Also, there is no Andrew Luck, Jameis Winston, or Cam Newton in this draft which is good because no team is locked on a prospect.
The obvious choice: The Browns. They have draft picks, and lots of them.
I’m not the first person to pin point the Browns to Jimmy Garoppolo, and I sure won’t be the last.
Cleveland traded for Brock Osweiler, and in the meantime acquired their 2nd round pick. A huge pick up for both teams, but all signs point towards Cleveland preparing a monster offer for Garoppolo.
If I were New England this is the least I’m taking for Garoppolo:
- 2017 12th overall pick (1)
- 2017 33rd overall pick (2)
- 2018 2nd round pick (2)
- 2018 3rd round pick (3)
- 2019 1st round pick (1)
That is not the value of Jimmy Garoppolo, but the value of a potential starting quarterback in the NFL, and most teams would pay that cost to acquire one. The Vikings sent their first round pick this year to the Eagles for Sam Bradford, a mid level quarterback with a huge cap hit, and the Rams traded the moon to acquire the 1st overall pick last year.
So even though Garoppolo has only played 2 games as a starter, it was enough to boost his value in a stricken quarterback market.
More from Musket Fire
- What trading Mac Jones during the draft can do for the Patriots
- Best and worst draft picks during the Bill Belichick era
- Early round Patriots draft picks you’ll hate now, love later
- Musket Fire Roundup: Our own final predictions for round 1
- Breaking down the Patriots’ options in the 2023 NFL Draft
Yes, the trade for Jimmy Garoppolo is not immediate, but it may happen at some point closer to the draft. We can look at many trades in the past 5 years that have shown how desperate teams get for a quarterback, and it opens up the value for Garoppolo:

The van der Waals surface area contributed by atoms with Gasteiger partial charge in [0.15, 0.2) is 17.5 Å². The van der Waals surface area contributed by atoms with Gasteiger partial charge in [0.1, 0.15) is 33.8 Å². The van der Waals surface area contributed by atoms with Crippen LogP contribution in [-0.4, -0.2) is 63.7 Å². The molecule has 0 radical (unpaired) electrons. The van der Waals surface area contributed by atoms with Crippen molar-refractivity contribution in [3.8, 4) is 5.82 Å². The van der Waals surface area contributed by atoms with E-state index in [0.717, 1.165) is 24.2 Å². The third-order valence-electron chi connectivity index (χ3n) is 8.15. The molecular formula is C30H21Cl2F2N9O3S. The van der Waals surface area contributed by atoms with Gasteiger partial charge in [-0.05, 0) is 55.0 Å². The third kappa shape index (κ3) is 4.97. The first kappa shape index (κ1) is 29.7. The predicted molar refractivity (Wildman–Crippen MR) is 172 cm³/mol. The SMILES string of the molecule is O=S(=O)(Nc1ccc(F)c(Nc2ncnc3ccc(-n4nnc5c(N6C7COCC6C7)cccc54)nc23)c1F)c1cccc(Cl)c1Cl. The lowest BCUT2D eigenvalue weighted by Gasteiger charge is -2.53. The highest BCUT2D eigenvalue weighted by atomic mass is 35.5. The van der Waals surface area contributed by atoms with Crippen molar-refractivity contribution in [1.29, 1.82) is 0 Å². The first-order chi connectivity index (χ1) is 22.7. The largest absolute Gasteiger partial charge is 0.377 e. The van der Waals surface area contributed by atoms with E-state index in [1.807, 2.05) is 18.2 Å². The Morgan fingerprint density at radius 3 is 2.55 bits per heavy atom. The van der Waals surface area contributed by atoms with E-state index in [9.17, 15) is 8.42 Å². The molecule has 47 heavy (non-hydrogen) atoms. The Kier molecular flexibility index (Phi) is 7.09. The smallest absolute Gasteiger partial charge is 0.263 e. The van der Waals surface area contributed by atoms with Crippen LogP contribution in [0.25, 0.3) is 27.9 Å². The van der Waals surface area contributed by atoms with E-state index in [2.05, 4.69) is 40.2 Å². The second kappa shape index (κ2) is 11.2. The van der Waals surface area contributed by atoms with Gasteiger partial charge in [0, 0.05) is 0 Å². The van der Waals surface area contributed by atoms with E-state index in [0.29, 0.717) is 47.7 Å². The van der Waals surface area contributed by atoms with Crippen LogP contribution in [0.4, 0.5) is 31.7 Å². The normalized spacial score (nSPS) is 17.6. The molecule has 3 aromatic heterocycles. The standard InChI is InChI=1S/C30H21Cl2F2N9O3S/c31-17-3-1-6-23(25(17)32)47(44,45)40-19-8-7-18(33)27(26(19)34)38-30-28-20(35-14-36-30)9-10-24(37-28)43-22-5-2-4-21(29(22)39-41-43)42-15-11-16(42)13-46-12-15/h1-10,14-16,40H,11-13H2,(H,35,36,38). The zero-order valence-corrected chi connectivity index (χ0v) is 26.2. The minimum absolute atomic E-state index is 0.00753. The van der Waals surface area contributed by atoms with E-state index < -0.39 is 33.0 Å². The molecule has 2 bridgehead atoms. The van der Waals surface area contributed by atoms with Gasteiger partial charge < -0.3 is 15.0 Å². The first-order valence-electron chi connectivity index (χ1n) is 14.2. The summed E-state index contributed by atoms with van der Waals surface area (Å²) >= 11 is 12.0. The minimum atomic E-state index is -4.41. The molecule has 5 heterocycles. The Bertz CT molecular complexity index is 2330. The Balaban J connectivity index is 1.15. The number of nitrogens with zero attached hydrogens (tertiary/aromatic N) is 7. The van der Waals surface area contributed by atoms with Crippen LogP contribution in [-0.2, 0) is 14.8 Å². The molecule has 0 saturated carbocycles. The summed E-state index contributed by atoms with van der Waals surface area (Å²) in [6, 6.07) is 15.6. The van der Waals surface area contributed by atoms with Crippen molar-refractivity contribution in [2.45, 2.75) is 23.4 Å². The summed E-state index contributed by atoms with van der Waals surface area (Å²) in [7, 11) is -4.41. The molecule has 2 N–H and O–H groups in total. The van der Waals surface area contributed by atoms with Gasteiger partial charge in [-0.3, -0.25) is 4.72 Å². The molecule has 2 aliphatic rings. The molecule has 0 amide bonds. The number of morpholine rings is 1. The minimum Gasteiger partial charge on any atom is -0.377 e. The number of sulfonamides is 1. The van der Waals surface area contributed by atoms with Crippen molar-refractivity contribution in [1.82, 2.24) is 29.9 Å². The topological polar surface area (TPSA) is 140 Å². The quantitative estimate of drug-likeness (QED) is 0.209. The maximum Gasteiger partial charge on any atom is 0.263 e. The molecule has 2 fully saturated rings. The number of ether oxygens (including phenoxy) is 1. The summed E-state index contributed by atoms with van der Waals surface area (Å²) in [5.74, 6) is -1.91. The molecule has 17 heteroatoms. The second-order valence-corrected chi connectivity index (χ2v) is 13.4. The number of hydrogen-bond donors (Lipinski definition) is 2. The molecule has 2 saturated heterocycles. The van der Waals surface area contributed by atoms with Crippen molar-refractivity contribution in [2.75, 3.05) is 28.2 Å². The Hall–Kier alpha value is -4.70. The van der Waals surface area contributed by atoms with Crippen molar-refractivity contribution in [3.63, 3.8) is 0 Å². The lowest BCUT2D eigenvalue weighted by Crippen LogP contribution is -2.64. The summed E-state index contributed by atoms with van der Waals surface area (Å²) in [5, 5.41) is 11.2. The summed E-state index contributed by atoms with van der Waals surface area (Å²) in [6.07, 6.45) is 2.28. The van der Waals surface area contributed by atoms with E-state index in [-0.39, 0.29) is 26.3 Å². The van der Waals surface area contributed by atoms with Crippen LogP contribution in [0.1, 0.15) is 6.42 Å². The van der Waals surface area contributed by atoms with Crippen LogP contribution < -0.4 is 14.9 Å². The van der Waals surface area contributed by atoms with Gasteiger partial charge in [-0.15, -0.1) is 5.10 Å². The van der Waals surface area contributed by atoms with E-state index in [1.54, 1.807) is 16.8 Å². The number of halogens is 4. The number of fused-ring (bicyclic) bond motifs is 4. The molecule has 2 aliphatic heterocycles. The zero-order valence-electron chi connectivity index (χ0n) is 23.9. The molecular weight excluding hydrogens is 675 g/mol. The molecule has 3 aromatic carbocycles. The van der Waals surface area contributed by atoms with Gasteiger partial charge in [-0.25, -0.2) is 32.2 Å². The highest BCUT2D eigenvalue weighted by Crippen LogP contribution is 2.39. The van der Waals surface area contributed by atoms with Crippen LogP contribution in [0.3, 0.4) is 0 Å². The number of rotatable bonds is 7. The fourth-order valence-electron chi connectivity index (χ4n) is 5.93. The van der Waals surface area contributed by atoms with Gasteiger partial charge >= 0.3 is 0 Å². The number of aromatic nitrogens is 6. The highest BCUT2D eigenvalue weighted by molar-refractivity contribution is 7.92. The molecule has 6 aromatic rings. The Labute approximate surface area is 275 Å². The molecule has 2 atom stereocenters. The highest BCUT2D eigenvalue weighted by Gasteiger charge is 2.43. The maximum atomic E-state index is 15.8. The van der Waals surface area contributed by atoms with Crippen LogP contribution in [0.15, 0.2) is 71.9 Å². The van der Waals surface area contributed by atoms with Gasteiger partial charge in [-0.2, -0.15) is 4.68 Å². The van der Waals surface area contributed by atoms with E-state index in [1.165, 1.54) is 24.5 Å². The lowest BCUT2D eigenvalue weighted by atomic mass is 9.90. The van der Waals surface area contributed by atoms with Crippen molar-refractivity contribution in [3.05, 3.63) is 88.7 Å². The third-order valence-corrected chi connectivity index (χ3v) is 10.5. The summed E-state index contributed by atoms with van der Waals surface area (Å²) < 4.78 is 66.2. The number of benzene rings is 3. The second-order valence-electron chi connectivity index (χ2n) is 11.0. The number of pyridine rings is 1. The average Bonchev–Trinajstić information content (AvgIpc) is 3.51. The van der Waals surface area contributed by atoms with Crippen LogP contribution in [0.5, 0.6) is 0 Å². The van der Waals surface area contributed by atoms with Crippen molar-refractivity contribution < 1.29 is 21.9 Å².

2012: Rams 2nd overall (RG3) to Redskins for; Redskins 2012 first round pick (6th), 2012 2nd round pick (39th), 2013 first round pick (22nd), and 2014 first round pick (2nd). (via Ryan Wilson, CBS Sports)
2016: Titans 1st overall pick (Jared Goff), 4th round pick, and 6th round pick for; Rams 2016 1st round pick (15th), two 2016 2nd round picks (43rd and 45th), 2016 3rd round pick (76th), 2017 1st round pick (5th), and 2017 3rd round pick. (via Paul Kuharksy, ESPN)
2016: Browns 2nd overall pick (Carson Wentz) and 2017 4th round pick for; Eagles 2016 1st round pick (8th), 2016 3rd round pick (77th), 2016 4th round pick (100th), 2017 first round pick (5th), and 2018 2nd round pick. (via Phil Sheridan, ESPN)
2016: Eagles Sam Bradford for; Vikings 2017 1st round pick (14th) and 2018 conditional 4th round pick. (via Ben Goessling, ESPN)
So, as you can see the value of these quarterbacks were high even though most of them never even played a down in the NFL. Also, 3 out of 4 of them happened in 2016, which is pretty recent. Even though Jimmy Garoppolo has played only 2 games, but Sam Bradford, the only other one with NFL experience prior to the trade, had an injury history and was labeled as a bust heading into the latter parts of his career.
One thing you can see from these trades is they all start at a minimum of a first round pick. New England knows this, which is why they are playing coy with the NFL about Garoppolo.
Bring it on Home
So, after that long lecture on the Schefter Effect, 2017 QB class, and earlier trades; are you convinced?
The Patriots seem glued at the hip to Tom Brady, and with his reluctance to retire it seems like the Patriots won’t be keeping a future franchise QB under their wing much longer. It also seems unlikely that they let him go for nothing.
It makes sense to agree to a trade now seeing as it is a weak QB class (look above for more detail) and next years class may be one of the best in 5 years. With the potential addition of Sam Darnold (USC) and Lamar Jackson (Louisville) it seems like the Patriots best chance to maximize is in 2017.
That means they could eventually trade to Cleveland, and the reigning Super Bowl Champions just keep getting stronger.